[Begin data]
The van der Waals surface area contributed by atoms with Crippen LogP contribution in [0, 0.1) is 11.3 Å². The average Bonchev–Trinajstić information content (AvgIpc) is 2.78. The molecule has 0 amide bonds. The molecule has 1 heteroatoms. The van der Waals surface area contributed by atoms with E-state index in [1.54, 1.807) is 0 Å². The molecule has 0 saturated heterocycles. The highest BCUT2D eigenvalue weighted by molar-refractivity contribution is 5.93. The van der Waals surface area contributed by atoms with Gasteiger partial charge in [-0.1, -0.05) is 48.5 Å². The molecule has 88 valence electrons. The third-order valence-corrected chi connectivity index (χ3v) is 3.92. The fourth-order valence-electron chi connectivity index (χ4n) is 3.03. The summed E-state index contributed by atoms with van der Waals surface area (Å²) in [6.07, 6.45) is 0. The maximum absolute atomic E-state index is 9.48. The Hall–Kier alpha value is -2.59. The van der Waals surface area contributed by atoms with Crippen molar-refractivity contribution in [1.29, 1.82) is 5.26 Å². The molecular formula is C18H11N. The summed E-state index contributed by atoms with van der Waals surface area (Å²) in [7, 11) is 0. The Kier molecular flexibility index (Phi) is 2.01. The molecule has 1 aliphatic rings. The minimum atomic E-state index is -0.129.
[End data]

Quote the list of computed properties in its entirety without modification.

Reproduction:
The van der Waals surface area contributed by atoms with Crippen LogP contribution in [0, 0.1) is 11.3 Å². The average Bonchev–Trinajstić information content (AvgIpc) is 2.78. The molecule has 0 amide bonds. The molecule has 1 heteroatoms. The van der Waals surface area contributed by atoms with E-state index in [1.54, 1.807) is 0 Å². The molecule has 0 saturated heterocycles. The highest BCUT2D eigenvalue weighted by molar-refractivity contribution is 5.93. The van der Waals surface area contributed by atoms with Gasteiger partial charge in [-0.1, -0.05) is 48.5 Å². The molecule has 88 valence electrons. The third-order valence-corrected chi connectivity index (χ3v) is 3.92. The fourth-order valence-electron chi connectivity index (χ4n) is 3.03. The summed E-state index contributed by atoms with van der Waals surface area (Å²) in [6.07, 6.45) is 0. The maximum absolute atomic E-state index is 9.48. The Hall–Kier alpha value is -2.59. The van der Waals surface area contributed by atoms with Crippen molar-refractivity contribution in [1.29, 1.82) is 5.26 Å². The molecular formula is C18H11N. The summed E-state index contributed by atoms with van der Waals surface area (Å²) in [7, 11) is 0. The Kier molecular flexibility index (Phi) is 2.01. The molecule has 1 aliphatic rings. The minimum atomic E-state index is -0.129.